Getty Images

Steve Kerr among U.S. men’s basketball assistant coaches for Tokyo 2020

1 Comment

Steve KerrNate McMillan and Jay Wright will be Gregg Popovich‘s assistant coaches with the U.S. men’s basketball team for its Tokyo 2020 Olympic run.

Kerr, who coached the Golden State Warriors to three of the last four NBA titles, was cut from 1988 Olympic consideration when the tryout pool was cut to 21 players, the last team before the NBA began participating in the Olympics. Kerr had just finished his career at the University of Arizona and was about to start a 15-season NBA career that would include five titles (the last two playing for Popovich with the San Antonio Spurs).

He was also on the 1986 World Championship-winning team in Madrid, the last American men’s senior team composed strictly of amateur players to capture a gold medal.

McMillan, the Indiana Pacers head coach, was an assistant on Mike Krzyzewski‘s staff at the 2008 and 2012 Olympics.

Wright, who coached Villanova to two of the last three NCAA titles, coached Team USA at the 2005 World University Games and 2007 Pan American Games.

The U.S. men’s basketball team, which has won 25 straight Olympic games and the last three gold medals. Its first opportunity to qualify for Tokyo 2020 at the 2019 FIBA World Cup, though it still must qualify for that world tournament.

The 2016 Olympic assistants for Krzyzewski were Syracuse’s Jim Boeheim, the Minnesota Timberwolves’ Tom Thibodeau and former New Orleans Pelicans head coach Monty Williams.

OlympicTalk is on Apple News. Favorite us!

MORE: Who is the world’s best female basketball player?

Second player to win to 2 Olympic basketball gold medals dies

Bill Hougland
University of Kansas
Leave a comment

LAWRENCE, Kan. (AP) — Kansas standout Bill Hougland, who led the Jayhawks to the 1952 national title before becoming the second player to win two Olympic basketball gold medals, died Monday. He was 86.

The school announced that Hougland had died in Lawrence. No cause was given.

Hougland played in 77 games for coach Phog Allen during his three-year college career. Along with a national title, Hougland helped the Jayhawks win Big Seven titles in 1950 and 1952.

He was among seven Kansas players who helped the U.S. win gold at the 1952 Helsinki Olympics, then was part of the team that repeated its golden performance at the 1956 Melbourne Games.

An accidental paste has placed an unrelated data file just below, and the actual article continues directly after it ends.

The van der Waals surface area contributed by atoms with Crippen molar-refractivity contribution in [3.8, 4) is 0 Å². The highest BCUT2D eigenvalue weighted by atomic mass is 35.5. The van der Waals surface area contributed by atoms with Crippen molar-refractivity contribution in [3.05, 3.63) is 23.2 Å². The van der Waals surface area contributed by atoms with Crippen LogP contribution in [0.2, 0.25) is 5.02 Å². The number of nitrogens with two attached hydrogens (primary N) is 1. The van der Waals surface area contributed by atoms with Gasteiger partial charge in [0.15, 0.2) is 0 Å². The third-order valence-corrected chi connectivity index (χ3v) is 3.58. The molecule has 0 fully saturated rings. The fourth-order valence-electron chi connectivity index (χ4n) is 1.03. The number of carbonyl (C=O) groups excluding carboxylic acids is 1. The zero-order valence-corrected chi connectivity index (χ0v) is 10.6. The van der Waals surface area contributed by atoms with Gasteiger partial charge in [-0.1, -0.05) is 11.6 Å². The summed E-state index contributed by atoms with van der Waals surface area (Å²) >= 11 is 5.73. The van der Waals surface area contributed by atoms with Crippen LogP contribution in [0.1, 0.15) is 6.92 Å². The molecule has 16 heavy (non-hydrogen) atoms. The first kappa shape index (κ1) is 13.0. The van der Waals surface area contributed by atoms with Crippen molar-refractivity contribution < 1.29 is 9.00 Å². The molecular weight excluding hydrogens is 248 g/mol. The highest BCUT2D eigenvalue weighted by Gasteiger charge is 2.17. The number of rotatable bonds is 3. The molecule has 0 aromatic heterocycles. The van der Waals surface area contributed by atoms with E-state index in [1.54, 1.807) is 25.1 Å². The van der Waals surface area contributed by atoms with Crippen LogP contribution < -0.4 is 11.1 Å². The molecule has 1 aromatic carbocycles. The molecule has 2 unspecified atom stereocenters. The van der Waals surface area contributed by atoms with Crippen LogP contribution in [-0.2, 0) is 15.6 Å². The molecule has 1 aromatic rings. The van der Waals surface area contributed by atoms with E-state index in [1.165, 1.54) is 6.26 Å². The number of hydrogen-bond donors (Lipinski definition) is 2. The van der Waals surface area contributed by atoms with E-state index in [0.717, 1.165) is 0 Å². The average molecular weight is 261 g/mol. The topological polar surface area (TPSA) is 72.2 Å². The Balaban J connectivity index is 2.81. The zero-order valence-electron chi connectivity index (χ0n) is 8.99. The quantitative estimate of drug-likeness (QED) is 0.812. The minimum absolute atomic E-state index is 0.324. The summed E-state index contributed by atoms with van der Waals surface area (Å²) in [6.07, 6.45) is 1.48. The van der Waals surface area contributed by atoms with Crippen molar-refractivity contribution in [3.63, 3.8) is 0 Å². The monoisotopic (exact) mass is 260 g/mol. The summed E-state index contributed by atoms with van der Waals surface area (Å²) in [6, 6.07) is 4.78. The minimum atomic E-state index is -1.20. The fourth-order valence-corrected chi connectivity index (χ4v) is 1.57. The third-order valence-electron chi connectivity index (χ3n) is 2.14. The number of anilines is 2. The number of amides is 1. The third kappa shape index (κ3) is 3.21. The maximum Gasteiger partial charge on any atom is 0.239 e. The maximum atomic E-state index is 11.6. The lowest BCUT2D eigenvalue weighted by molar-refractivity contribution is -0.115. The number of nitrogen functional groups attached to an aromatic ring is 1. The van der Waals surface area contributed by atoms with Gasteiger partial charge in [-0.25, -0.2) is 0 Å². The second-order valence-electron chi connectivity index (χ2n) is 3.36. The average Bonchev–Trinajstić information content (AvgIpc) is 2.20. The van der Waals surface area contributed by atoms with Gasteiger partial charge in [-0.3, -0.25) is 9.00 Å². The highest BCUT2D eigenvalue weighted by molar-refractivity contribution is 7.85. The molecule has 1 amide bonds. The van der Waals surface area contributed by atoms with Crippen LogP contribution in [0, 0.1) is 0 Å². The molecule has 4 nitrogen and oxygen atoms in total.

After his playing career, Hougland served in the Air Force and worked in the oil industry. He also remained close to his alma mater, donating more than $1.2 million to the school.

OlympicTalk is on Apple News. Favorite us!

MORE: LeBron James considers Olympic return

Correction: An earlier version of this post incorrectly said Hougland was the first player to win two Olympic basketball gold medals. The first was Bob Kurland on the 1948 and 1952 U.S. Olympic teams.

Michael Phelps told Charlie Rose why he’s ‘technically not retired’

Getty Images
Leave a comment

Michael Phelps was in no rush to make his retirement official after the Rio Olympics.

Some time after the Games, Phelps said in an interview with Charlie Rose — sitting next to longtime U.S. men’s basketball coach Mike Krzyzewski — that he had not yet completed paperwork that would take him out of a drug-testing pool and make him ineligible for major competition.

“I am, technically, not retired, but I’m retiring soon,” Phelps said in a video published last Friday, which Rose said was taped in Chicago. “I haven’t signed the papers, but I am retiring.”

Phelps was reportedly in Chicago as far back as September, so he very well could have dotted all the Is by now.

In the 40-minute Rose interview, Phelps and Krzyzewski went deeper into their careers, with Phelps repeating many stories he has often told.

“I’m ready [to retire], and I think this time I’m actually ready,” Phelps said. “I think in ’12, I kind of forced it [retirement].”

In early 2013, Phelps unretired by re-entering the drug-testing pool, becoming eligible to swim in 2014 after a mandatory nine-month waiting period.

Of those drug-testing papers, Phelps reportedly said after his last swim in Rio, “Were the papers here, I’d sign them tomorrow.”

MORE: Phelps leads Golden Goggle nominees